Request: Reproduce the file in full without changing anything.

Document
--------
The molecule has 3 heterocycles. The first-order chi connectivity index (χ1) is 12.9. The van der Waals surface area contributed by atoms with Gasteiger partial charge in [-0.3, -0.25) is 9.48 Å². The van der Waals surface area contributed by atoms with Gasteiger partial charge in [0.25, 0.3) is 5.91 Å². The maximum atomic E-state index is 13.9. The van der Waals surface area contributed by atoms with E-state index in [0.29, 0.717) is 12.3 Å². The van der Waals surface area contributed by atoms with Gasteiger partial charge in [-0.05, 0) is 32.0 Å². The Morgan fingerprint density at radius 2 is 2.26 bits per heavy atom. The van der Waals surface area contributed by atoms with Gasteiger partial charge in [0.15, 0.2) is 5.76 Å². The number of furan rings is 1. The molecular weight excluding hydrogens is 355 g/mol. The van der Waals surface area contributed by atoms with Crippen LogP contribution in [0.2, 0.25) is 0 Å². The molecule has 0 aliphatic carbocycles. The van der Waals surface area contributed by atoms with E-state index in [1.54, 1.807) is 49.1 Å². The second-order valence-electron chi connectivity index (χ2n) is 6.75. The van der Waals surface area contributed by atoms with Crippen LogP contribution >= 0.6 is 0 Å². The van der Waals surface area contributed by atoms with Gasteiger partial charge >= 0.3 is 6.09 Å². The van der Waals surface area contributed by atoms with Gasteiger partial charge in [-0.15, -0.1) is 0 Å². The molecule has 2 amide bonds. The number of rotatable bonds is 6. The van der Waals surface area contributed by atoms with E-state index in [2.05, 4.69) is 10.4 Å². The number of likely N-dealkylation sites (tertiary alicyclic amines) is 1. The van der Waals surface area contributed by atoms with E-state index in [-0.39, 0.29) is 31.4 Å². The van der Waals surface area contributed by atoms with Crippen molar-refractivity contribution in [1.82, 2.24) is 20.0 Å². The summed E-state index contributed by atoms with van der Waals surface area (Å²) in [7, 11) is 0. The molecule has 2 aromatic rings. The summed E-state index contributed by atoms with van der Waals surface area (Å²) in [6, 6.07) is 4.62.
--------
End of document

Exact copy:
The molecule has 3 heterocycles. The first-order chi connectivity index (χ1) is 12.9. The van der Waals surface area contributed by atoms with Gasteiger partial charge in [-0.3, -0.25) is 9.48 Å². The van der Waals surface area contributed by atoms with Gasteiger partial charge in [0.25, 0.3) is 5.91 Å². The maximum atomic E-state index is 13.9. The van der Waals surface area contributed by atoms with E-state index in [0.29, 0.717) is 12.3 Å². The van der Waals surface area contributed by atoms with Gasteiger partial charge in [-0.05, 0) is 32.0 Å². The Morgan fingerprint density at radius 2 is 2.26 bits per heavy atom. The van der Waals surface area contributed by atoms with Gasteiger partial charge in [0.15, 0.2) is 5.76 Å². The number of furan rings is 1. The molecular weight excluding hydrogens is 355 g/mol. The van der Waals surface area contributed by atoms with Crippen LogP contribution in [0.2, 0.25) is 0 Å². The molecule has 0 aliphatic carbocycles. The van der Waals surface area contributed by atoms with E-state index in [1.54, 1.807) is 49.1 Å². The second-order valence-electron chi connectivity index (χ2n) is 6.75. The van der Waals surface area contributed by atoms with Crippen LogP contribution >= 0.6 is 0 Å². The van der Waals surface area contributed by atoms with Gasteiger partial charge >= 0.3 is 6.09 Å². The van der Waals surface area contributed by atoms with Gasteiger partial charge in [-0.15, -0.1) is 0 Å². The molecule has 2 amide bonds. The number of rotatable bonds is 6. The van der Waals surface area contributed by atoms with E-state index in [2.05, 4.69) is 10.4 Å². The number of likely N-dealkylation sites (tertiary alicyclic amines) is 1. The van der Waals surface area contributed by atoms with E-state index in [-0.39, 0.29) is 31.4 Å². The van der Waals surface area contributed by atoms with Crippen molar-refractivity contribution in [1.82, 2.24) is 20.0 Å². The summed E-state index contributed by atoms with van der Waals surface area (Å²) in [7, 11) is 0. The molecule has 2 aromatic rings. The summed E-state index contributed by atoms with van der Waals surface area (Å²) in [6, 6.07) is 4.62.